Chapter By Chapter features me reading one chapter of the selected book at the time and reviewing it as if I were reviewing an episode of a TV show or an issue of a comic. There will be spoilers if you haven’t read to the point I have, and if you’ve read further I ask that you don’t spoil anything further into the book. Think of it as read-along book club.
It took surprisingly little time to get everyone back together. I’m used to arcs where the Doctor and his Companions may not see each other for whole episodes as they each get drawn into different parts of the threat of the week. I think even around this time the teams have been split up for longer. And while there are 13 chapters they’re rather long chapters.
Today we may find out why this 2006 is so different from the one we knew. Granted, the future seen in sci-fi shows of the 1960s have little resemblance to our world. It’s the nature of future stories. While Star Trek is praised for inspiring many advances in technology down to the cell phone (which was based on walkie-talkies and my cousin even had a set based on the communicators) some of the tech they used is rather primitive compared to what we have now and we still just barely started the 21st. I like how the book is playing with that idea, but we’ll see if it stays on course or just gets weird. It’s time for chapter three.
The story starts at the destroyed St. Paul’s Cathedral (that got blown up last chapter) and a man named Ritchie Roberts. Given this is how Bamford was introduced last chapter, and she shows up prominently in this one, and a quick glance at the next chapter does something similar I’m guessing this how all the players on the alternate 2006 will be introduced. We also learn that a character named Wren was a spy for the enemy, which we later learn involves South Africa as they take over France…poor France, this is becoming a habit in European-centered wars…was responsible for ensuring the cathedral would fall due to its significance in surviving World War II. There’s an interesting use of history in going over the war. I want to be surprised at this point so I’m not looking into the author’s personal history but I’m guessing he’s either a war buff or old enough to have been there for the Blitzkrieg.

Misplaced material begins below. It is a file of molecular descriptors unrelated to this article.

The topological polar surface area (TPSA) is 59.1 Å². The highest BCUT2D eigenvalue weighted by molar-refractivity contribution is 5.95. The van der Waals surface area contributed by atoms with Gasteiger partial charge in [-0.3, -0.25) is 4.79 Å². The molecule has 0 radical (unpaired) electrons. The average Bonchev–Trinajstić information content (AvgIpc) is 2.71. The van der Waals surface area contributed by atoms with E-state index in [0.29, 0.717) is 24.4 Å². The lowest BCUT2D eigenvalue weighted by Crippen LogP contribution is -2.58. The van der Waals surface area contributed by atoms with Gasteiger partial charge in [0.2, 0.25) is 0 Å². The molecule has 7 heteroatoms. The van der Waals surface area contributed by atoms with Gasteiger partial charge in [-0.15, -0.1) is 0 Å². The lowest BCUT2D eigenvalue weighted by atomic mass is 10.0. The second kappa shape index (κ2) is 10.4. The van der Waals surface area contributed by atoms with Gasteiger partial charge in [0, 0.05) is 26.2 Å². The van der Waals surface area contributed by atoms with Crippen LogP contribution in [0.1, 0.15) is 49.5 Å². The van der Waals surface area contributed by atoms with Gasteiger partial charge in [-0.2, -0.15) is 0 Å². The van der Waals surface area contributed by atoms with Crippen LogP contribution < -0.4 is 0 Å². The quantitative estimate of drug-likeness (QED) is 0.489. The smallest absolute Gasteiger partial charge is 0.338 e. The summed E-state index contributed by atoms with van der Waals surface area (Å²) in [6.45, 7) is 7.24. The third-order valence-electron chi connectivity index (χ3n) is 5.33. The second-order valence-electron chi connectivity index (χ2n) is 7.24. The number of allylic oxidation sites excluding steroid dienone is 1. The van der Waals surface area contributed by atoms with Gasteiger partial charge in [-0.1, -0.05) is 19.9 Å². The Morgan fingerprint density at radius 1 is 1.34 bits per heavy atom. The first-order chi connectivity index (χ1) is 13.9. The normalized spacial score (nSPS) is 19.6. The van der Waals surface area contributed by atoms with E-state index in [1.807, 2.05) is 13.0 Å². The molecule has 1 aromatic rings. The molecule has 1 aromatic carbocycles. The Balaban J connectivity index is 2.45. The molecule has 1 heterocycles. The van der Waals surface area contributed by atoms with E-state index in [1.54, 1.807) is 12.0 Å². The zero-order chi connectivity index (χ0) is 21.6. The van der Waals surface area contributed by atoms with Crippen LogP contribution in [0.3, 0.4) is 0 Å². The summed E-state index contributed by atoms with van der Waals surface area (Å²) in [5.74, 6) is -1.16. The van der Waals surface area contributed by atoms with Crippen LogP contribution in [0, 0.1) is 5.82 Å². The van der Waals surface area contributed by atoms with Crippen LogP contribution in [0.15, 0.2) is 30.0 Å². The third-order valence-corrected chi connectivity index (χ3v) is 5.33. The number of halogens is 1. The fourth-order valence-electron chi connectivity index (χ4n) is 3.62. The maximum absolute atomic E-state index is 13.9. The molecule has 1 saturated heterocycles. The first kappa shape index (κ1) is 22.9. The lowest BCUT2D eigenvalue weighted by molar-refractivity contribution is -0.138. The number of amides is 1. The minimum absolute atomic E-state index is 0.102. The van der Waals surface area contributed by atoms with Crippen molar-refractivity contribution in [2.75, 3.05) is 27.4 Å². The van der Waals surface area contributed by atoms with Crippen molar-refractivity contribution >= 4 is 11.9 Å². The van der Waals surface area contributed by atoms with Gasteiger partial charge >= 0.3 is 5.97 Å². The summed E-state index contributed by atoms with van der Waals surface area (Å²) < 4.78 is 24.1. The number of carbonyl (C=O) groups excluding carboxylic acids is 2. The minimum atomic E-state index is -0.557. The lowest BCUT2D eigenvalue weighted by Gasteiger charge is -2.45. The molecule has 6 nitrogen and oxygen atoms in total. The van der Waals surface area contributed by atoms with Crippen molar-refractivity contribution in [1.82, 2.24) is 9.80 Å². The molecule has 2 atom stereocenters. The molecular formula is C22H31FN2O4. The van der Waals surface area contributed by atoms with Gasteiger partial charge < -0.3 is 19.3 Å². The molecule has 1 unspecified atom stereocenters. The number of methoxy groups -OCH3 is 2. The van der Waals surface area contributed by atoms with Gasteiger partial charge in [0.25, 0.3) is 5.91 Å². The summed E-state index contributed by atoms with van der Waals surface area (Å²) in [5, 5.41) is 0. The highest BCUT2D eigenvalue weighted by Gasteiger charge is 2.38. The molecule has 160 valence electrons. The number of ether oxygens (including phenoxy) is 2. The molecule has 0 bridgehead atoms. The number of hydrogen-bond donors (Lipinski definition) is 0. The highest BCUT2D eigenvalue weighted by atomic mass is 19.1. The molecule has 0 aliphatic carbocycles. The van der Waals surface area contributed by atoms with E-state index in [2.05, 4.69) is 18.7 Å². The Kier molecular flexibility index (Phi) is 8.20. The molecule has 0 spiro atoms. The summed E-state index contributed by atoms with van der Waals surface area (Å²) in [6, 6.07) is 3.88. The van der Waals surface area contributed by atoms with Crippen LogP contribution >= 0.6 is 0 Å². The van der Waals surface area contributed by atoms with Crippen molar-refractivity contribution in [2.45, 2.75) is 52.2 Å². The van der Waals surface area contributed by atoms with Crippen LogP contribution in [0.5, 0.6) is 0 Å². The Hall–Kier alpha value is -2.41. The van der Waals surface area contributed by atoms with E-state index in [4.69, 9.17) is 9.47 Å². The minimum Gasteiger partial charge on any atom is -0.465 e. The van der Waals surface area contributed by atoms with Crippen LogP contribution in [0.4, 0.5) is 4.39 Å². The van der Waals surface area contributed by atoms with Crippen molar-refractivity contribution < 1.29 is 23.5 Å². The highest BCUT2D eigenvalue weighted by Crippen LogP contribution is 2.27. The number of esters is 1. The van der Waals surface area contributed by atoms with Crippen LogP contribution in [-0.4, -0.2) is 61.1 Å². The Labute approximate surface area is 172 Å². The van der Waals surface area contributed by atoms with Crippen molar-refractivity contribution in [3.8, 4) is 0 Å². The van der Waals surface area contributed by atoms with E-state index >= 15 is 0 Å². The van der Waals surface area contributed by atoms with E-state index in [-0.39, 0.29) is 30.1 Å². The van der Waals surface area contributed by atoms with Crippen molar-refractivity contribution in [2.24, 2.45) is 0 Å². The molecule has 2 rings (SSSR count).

I’ll get into all the time travel theorizing that goes on in a moment, as our team talks to Kelly, Griffiths, and the Andrewes. They’re having a nice conversation until Bamford shows up, proving in an instant that she’ll be the obligatory militant soldier who doesn’t listen to anybody and only thinks of his/her goals. Doctor Who has more of these than this place has variants of Andrews and it’s a trope that really needs to either find a fresh take or be given a rest for awhile. She doesn’t even question so many people with the same name and features but different ages and lengths of facial hair. Instead she immediately assumes they’re all vagrants (except for the original because he has identification) and sends them along with Ian, Susan, and Barbara to be killed. How stupid is this woman? Kelly speaking up for the Doctor is the only reason he gets to stay. Then she demands to see the device. It’s a ring that opens a portal in time, and the Doctor is freaked out by the whole thing, while Bamford only sees a potential weapon. Man, this trope needs to DIE!
Our trio’s trip before they’re locked up to await execution (apparently this wartime England can’t afford to keep vagrants alive but they can waste the bullets better served for the enemy) is mostly to fill in the rest of the theory this story is working under. Time travel theory has many variations but it looks like this is using the same multiversal theory that allows Trunks in the Dragon Ball universe to go back to his android-devastated world despite all the historical changes made in the usual present day. While Kelly and his team actually compensate for the planet’s rotation (rare for time travel tales) somehow they’re pulling different versions of Andrews from different timelines, perhaps even causing those altered timelines with minor changes in history. Besides the ages and facial hair some prefer their tea with sugar and other don’t. Apparently they also didn’t compensate enough considering how many Andrewes and test animals have shown up in Canary Warf. Bit of an oversight there. The end result if this continues is the end of the world. Literally. And I get the feeling Bamford is going to be the ultimate cause of it all. She seems that stupid. I think she’s ready to cause the end of the world.
The time vortex has changed from showrunner to showrunner in New Who so I’m trying to guess which version Guerrier is going with. My guess is the Russel T. Davies version given that was the show out at the time. I don’t recall seeing the vortex in classic Who, just the TARDIS traveling through space. The TV movie is the first time I remember seeing it. There’s also a nice Easter egg where they’re talking about calculations for this particular time experiment and Ian brings up “d & e”, a nice nod to Susan’s odd comments during the flashback in “An Unearthly Child”. (“D” is time and “e” is space.) I like that bit of memory. They also talk about how some of these artifacts they examined might be alien in nature. A nod to UNIT perhaps? One complaint I do have is that when the point of view shifts from the quartet to Kelly and later from Kelly to Bamford the names of the people involved change. For example it took me a moment to realize when Kelly referred to “the girl” he meant Susan and not Griffiths, who I though had already been established as a dude. I had the same moment of disconnect when Bamford was talking to the characters. I hope that’s not going to be a trend.
The mystery is not quite revealed yet. We know what method they’re using and where the duplicates came from, but what was changed and why South Africa has declared war on Europe hasn’t been explained yet. We’ll see what answers are coming next time.